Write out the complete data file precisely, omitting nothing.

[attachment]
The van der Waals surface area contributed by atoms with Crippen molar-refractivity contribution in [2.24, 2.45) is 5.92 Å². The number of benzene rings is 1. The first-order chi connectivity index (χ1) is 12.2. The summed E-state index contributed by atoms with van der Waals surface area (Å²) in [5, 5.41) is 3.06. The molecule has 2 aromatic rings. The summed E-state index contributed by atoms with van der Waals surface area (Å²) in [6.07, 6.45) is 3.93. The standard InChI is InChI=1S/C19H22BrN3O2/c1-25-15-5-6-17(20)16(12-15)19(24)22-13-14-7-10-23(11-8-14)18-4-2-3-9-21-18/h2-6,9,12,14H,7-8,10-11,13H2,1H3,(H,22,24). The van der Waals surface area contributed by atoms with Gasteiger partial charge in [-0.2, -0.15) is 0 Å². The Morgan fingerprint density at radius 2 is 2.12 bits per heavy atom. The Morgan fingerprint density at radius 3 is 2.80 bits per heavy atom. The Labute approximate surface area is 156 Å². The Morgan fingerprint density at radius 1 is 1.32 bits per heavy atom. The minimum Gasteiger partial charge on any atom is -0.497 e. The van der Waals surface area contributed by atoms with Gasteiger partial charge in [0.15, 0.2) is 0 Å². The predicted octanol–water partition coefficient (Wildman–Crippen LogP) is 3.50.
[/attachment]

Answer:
The van der Waals surface area contributed by atoms with Crippen molar-refractivity contribution in [2.24, 2.45) is 5.92 Å². The number of benzene rings is 1. The first-order chi connectivity index (χ1) is 12.2. The summed E-state index contributed by atoms with van der Waals surface area (Å²) in [5, 5.41) is 3.06. The molecule has 2 aromatic rings. The summed E-state index contributed by atoms with van der Waals surface area (Å²) in [6.07, 6.45) is 3.93. The standard InChI is InChI=1S/C19H22BrN3O2/c1-25-15-5-6-17(20)16(12-15)19(24)22-13-14-7-10-23(11-8-14)18-4-2-3-9-21-18/h2-6,9,12,14H,7-8,10-11,13H2,1H3,(H,22,24). The van der Waals surface area contributed by atoms with Gasteiger partial charge in [-0.2, -0.15) is 0 Å². The Morgan fingerprint density at radius 2 is 2.12 bits per heavy atom. The Morgan fingerprint density at radius 3 is 2.80 bits per heavy atom. The Labute approximate surface area is 156 Å². The Morgan fingerprint density at radius 1 is 1.32 bits per heavy atom. The minimum Gasteiger partial charge on any atom is -0.497 e. The van der Waals surface area contributed by atoms with Gasteiger partial charge in [0.15, 0.2) is 0 Å². The predicted octanol–water partition coefficient (Wildman–Crippen LogP) is 3.50.